Crane Island Historic District facts for kids
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Crane Island Historic District
|Area||9.6 acres (3.9 ha)|
|NRHP reference No.||91001005|
|Added to NRHP||August 5, 1991|
The Crane Island Historic District is a historic district of vacation properties on Crane Island in Lake Minnetonka, part of the city of Minnetrista, Minnesota, United States. It consists of a number of private residential summer cottages and some communal amenities. Although it was originally developed by parishioners of the Presbyterian Church, it is now a secular association that welcomes all. The island was designated a historic district and listed on the National Register of Historic Places in 1991.
Lake Minnetonka had been a popular recreation area after the American Civil War, drawing vacationers from the eastern and southern United States and later from Minneapolis as it grew. Crane Island had escaped development because it had been a heron rookery. A storm in 1906 blew down most of the trees from the center of the island. The herons moved to the nearby Wawatasso Island. Charles E. Woodward had been spending his summer vacation in the nearby town of Mound, and he explored the island after the storm out of curiosity. He figured the land would be ideal for cottages, so he organized a group from Bethlehem Presbyterian Church and formed the Crane Island Association.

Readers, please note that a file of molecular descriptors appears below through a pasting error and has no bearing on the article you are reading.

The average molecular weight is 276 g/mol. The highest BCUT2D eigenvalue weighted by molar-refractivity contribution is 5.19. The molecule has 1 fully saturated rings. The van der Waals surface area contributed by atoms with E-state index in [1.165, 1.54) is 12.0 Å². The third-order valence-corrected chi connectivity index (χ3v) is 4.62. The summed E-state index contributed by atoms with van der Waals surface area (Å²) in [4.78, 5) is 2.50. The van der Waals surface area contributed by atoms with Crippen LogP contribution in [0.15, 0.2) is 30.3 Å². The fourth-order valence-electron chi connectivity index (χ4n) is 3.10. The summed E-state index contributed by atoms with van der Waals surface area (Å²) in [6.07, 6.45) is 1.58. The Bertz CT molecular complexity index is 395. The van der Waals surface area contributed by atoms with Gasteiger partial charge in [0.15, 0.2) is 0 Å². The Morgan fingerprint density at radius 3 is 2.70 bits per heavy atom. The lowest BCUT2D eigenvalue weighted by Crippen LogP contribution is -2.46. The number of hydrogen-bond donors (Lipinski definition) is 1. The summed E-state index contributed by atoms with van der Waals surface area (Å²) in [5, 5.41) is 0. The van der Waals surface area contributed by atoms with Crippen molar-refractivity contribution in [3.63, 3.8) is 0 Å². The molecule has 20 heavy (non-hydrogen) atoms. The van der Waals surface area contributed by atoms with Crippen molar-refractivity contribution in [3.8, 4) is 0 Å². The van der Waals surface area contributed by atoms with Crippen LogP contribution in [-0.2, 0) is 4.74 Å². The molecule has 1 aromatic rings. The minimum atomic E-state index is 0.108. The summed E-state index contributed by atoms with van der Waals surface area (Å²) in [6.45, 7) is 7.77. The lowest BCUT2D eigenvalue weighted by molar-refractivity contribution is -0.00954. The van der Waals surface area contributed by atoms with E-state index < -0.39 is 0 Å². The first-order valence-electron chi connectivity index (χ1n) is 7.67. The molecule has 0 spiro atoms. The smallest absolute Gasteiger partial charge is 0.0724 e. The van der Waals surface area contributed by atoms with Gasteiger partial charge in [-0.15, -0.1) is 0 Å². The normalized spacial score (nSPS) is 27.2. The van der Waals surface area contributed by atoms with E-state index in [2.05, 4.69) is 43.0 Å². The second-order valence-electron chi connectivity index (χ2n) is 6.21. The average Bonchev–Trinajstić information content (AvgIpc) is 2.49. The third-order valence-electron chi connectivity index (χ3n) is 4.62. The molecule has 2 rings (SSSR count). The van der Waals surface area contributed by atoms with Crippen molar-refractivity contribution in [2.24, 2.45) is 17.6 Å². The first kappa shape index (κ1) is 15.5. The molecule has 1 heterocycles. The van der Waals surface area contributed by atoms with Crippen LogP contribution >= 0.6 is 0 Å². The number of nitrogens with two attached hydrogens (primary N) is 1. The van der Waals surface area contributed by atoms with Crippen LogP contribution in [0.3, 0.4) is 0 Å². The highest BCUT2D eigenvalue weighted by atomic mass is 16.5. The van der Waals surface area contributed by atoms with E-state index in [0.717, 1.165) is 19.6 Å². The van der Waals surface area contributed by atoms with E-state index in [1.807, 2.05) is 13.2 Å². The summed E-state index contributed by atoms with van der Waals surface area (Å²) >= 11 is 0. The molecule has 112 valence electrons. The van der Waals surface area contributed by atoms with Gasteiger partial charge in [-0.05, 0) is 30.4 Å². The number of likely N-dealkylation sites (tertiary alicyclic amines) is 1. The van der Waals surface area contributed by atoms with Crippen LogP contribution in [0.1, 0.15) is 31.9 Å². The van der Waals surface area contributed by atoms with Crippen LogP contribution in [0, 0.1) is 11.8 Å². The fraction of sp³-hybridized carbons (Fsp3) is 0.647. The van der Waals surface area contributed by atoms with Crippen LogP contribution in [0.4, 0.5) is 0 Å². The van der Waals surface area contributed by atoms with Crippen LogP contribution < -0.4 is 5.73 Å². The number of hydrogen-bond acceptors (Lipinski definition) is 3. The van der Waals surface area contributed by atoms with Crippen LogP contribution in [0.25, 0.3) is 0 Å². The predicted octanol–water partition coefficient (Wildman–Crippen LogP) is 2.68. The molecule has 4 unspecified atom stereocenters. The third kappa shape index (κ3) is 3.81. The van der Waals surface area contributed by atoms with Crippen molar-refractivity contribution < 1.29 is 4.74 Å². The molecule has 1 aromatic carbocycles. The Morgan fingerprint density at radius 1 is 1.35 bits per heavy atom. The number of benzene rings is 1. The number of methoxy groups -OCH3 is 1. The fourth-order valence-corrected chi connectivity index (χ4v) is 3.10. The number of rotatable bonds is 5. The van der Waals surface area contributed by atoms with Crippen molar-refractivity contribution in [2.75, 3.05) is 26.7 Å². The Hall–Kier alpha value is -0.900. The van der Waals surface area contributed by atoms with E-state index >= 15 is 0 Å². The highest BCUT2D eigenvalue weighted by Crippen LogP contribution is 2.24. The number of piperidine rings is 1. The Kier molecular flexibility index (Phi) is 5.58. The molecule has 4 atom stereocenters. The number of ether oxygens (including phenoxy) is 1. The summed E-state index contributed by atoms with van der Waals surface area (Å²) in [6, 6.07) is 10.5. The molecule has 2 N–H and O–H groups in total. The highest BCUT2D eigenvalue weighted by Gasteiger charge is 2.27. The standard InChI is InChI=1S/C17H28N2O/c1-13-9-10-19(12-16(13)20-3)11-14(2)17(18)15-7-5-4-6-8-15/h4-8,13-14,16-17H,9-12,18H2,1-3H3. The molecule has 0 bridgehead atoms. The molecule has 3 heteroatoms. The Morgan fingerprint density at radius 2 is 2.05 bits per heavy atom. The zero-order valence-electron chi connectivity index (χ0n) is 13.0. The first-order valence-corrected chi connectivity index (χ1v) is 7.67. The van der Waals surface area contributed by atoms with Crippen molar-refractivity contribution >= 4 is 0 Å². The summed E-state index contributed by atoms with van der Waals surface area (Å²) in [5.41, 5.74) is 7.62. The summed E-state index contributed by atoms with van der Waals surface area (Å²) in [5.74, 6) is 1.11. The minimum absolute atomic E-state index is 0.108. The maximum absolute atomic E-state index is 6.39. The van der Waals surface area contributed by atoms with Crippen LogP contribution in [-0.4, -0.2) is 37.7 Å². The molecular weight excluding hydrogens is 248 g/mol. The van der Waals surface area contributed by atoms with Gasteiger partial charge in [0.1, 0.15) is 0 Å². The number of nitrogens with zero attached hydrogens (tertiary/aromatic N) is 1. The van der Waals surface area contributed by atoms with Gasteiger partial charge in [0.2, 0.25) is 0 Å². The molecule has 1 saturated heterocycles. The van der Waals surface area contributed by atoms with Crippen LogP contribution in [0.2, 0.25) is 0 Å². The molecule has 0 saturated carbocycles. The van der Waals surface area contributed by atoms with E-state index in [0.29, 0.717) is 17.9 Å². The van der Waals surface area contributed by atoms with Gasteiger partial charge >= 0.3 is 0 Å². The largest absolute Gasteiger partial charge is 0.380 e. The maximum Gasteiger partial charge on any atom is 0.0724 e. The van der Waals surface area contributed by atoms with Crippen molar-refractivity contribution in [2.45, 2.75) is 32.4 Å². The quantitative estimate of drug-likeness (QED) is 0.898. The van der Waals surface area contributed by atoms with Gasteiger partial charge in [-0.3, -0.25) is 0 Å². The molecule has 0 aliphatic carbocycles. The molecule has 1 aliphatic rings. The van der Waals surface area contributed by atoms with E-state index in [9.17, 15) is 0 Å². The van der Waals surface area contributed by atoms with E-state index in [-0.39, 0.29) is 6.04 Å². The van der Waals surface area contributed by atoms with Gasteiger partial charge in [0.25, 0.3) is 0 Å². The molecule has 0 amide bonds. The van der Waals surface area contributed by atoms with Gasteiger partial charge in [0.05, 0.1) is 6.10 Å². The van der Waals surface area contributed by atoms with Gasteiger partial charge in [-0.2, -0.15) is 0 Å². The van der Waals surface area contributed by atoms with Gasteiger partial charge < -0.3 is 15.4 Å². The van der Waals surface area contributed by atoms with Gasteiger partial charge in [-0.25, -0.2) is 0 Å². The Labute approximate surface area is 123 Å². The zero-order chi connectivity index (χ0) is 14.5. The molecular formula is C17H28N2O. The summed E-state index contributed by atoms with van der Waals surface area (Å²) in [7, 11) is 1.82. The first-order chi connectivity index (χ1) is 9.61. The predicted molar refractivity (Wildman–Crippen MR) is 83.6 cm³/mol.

The association bought the island and surveyed a number of lots for development. The association established a commons area in the center of the island with a caretaker's lodge, an icehouse, and a tennis court. The commons area was modeled on the kind of commons in New England, where all neighbors would use common grazing land. Owners of the cottages could take the Great Northern Railway to the depots at Mound or Spring Park and then charter a private boat to the island. The yellow streetcar boats of Twin City Rapid Transit also made two daily stops at the island between mid-May and September.
Writer Marjorie Myers Douglas spent summers on the island from 1917, when she was five years old, until she had finished college. Her book Barefoot on Crane Island chronicles many of her personal experiences with summers she spent on the island.
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